And speaking of privacy issues: HowTo: Setup secure and private Facebook browsing. This will take you through securing your Facebook account, enable settings for improved privacy, disabling features where your Facebook information can be shared with third-party sites, and finally setting up your browser for private sharing: http://bit.ly/nHJSCq

…and more privacy issues: The sneaky rascals: LinkedIn ignores its members. Again. LinkedIn has changed its security settings to allow third-party
advertising, which includes allowing LinkedIn to use profile information,
names and photos.  What?! Not to worry. Help is on the way. Piece includes
links to shut out the spammers: http://bit.ly/pZAHQ1

Competitive Research 101 for Startups. Whenever I get pitched by a startup, I always look to see it they’ve properly identified the competition, writes Ben Yoskowitz, founding partner at Year One Labs in Canada. For starters, I can guarantee you that someone is already working on the same idea.  It’s a universal truth. But more importantly than that, competitive research and analysis is one of those areas that is often horribly lacking from any pitch. There are a few reasons for this: http://bit.ly/q7FGxE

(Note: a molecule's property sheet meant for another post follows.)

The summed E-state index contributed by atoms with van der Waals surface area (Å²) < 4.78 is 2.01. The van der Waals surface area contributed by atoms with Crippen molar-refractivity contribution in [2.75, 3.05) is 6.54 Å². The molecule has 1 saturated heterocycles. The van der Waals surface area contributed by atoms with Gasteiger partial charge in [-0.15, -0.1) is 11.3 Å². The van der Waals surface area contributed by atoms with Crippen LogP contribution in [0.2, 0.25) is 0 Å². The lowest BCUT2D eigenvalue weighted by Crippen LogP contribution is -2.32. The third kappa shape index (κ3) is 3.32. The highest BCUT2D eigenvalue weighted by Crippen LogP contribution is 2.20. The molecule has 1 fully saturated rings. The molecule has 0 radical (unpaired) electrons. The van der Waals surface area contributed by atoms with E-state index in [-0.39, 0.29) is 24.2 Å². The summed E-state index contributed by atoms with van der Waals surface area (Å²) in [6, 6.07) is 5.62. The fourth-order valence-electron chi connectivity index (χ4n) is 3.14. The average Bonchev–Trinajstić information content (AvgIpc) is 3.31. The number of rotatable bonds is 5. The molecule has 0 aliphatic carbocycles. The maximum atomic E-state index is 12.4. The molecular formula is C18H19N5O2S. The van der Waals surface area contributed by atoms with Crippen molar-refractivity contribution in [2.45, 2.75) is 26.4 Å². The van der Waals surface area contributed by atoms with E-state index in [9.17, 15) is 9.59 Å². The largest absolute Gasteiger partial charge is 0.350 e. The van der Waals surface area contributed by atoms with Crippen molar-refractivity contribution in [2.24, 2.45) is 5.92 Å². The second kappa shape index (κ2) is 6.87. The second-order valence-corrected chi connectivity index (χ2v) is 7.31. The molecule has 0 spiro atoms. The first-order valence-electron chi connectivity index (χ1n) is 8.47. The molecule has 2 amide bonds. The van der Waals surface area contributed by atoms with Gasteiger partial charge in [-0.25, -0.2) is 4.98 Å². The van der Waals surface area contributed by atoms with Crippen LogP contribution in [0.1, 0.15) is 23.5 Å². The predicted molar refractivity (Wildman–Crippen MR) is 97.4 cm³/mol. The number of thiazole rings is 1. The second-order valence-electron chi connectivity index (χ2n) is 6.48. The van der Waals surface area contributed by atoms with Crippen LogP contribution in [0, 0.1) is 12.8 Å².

Reflecting on my Summer at 500Startups There are a number of accelerators and incubators out there – deadlines are coming up – and we thought you might appreciate some insight into what it’s like being part of one, from one entrepreneur’s point of view: http://bit.ly/oQZgLf

How to Estimate Startup Costs. You can calculate starting costs by making three simple lists, a few educated guesses and then adding them all up. And yes, the piece does include a worksheet: http://bit.ly/prdtKI

For your amusement: More Ridiculously Annoying Startup Memes. Yes, our friend Mark Birch is at it again with twelve MORE annoying startups memes, and he’s spot on. Yet again: http://bit.ly/p9EbZZ

Something we stumbled up, and it looks interesting, so we thought we’d share. Any thoughts/opinions/feedback would be welcomed and as far as we can tell, there are no particular deadlines: Advise.me – We take your business to the next level by pairing you with some of the brightest and most successful minds in the industry. We provide or find you funding from some of the best angels and VCs and leverage our incredible network to put your company in the spotlight. Currently in New York and San Francisco, we are global. Apply here: http://advise.me/gsi-apply/